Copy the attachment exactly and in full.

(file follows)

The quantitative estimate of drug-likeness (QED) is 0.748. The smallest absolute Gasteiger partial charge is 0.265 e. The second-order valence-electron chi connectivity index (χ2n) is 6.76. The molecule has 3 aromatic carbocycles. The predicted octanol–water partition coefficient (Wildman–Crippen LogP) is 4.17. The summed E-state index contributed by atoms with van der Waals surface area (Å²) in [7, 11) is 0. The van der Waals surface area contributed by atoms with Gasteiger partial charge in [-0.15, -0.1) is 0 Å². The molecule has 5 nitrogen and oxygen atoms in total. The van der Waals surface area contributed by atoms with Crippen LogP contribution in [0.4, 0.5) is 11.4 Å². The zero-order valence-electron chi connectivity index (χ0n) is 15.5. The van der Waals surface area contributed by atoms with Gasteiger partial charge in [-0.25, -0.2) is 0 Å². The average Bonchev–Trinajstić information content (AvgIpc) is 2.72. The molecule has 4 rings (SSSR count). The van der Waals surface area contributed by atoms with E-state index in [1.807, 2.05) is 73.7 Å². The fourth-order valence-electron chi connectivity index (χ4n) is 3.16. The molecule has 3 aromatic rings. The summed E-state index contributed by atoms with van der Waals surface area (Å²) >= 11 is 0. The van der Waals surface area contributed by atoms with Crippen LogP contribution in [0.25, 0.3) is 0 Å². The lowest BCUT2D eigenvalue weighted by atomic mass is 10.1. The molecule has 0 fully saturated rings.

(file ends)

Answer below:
The quantitative estimate of drug-likeness (QED) is 0.748. The smallest absolute Gasteiger partial charge is 0.265 e. The second-order valence-electron chi connectivity index (χ2n) is 6.76. The molecule has 3 aromatic carbocycles. The predicted octanol–water partition coefficient (Wildman–Crippen LogP) is 4.17. The summed E-state index contributed by atoms with van der Waals surface area (Å²) in [7, 11) is 0. The van der Waals surface area contributed by atoms with Gasteiger partial charge in [-0.15, -0.1) is 0 Å². The molecule has 5 nitrogen and oxygen atoms in total. The van der Waals surface area contributed by atoms with Crippen LogP contribution in [0.4, 0.5) is 11.4 Å². The zero-order valence-electron chi connectivity index (χ0n) is 15.5. The van der Waals surface area contributed by atoms with Gasteiger partial charge in [-0.25, -0.2) is 0 Å². The average Bonchev–Trinajstić information content (AvgIpc) is 2.72. The molecule has 4 rings (SSSR count). The van der Waals surface area contributed by atoms with E-state index in [1.807, 2.05) is 73.7 Å². The fourth-order valence-electron chi connectivity index (χ4n) is 3.16. The molecule has 3 aromatic rings. The summed E-state index contributed by atoms with van der Waals surface area (Å²) >= 11 is 0. The van der Waals surface area contributed by atoms with Crippen LogP contribution in [0.25, 0.3) is 0 Å². The lowest BCUT2D eigenvalue weighted by atomic mass is 10.1. The molecule has 0 fully saturated rings.